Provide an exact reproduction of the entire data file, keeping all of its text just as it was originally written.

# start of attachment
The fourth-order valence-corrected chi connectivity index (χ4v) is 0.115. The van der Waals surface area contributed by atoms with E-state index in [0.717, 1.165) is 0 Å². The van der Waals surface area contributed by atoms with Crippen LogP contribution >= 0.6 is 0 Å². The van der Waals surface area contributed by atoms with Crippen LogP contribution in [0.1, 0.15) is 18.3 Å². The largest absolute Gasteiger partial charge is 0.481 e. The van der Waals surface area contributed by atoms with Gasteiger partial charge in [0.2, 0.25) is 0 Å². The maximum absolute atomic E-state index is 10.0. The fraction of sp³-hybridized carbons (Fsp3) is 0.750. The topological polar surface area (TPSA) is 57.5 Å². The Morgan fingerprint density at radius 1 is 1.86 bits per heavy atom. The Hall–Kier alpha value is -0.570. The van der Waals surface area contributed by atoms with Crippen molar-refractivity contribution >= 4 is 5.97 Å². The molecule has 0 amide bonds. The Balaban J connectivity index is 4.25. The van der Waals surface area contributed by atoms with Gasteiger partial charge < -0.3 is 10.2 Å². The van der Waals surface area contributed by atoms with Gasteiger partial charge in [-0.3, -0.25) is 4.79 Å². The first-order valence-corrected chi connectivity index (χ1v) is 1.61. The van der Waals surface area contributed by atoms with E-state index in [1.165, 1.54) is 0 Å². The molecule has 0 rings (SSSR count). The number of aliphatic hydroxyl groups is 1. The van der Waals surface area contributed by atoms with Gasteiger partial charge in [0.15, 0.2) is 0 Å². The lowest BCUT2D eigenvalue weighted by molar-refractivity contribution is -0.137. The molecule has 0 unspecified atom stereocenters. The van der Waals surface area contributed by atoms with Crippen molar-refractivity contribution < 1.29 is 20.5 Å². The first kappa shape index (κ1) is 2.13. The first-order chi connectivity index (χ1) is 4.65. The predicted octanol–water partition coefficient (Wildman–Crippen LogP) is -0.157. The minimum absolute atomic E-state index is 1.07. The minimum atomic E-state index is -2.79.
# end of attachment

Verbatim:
The fourth-order valence-corrected chi connectivity index (χ4v) is 0.115. The van der Waals surface area contributed by atoms with E-state index in [0.717, 1.165) is 0 Å². The van der Waals surface area contributed by atoms with Crippen LogP contribution >= 0.6 is 0 Å². The van der Waals surface area contributed by atoms with Crippen LogP contribution in [0.1, 0.15) is 18.3 Å². The largest absolute Gasteiger partial charge is 0.481 e. The van der Waals surface area contributed by atoms with Gasteiger partial charge in [0.2, 0.25) is 0 Å². The maximum absolute atomic E-state index is 10.0. The fraction of sp³-hybridized carbons (Fsp3) is 0.750. The topological polar surface area (TPSA) is 57.5 Å². The Morgan fingerprint density at radius 1 is 1.86 bits per heavy atom. The Hall–Kier alpha value is -0.570. The van der Waals surface area contributed by atoms with Crippen molar-refractivity contribution >= 4 is 5.97 Å². The molecule has 0 amide bonds. The Balaban J connectivity index is 4.25. The van der Waals surface area contributed by atoms with Gasteiger partial charge < -0.3 is 10.2 Å². The van der Waals surface area contributed by atoms with Gasteiger partial charge in [-0.3, -0.25) is 4.79 Å². The first-order valence-corrected chi connectivity index (χ1v) is 1.61. The van der Waals surface area contributed by atoms with E-state index in [1.165, 1.54) is 0 Å². The molecule has 0 rings (SSSR count). The number of aliphatic hydroxyl groups is 1. The van der Waals surface area contributed by atoms with Gasteiger partial charge in [0.15, 0.2) is 0 Å². The lowest BCUT2D eigenvalue weighted by molar-refractivity contribution is -0.137. The molecule has 0 unspecified atom stereocenters. The van der Waals surface area contributed by atoms with Crippen molar-refractivity contribution < 1.29 is 20.5 Å². The first kappa shape index (κ1) is 2.13. The first-order chi connectivity index (χ1) is 4.65. The predicted octanol–water partition coefficient (Wildman–Crippen LogP) is -0.157. The minimum absolute atomic E-state index is 1.07. The minimum atomic E-state index is -2.79.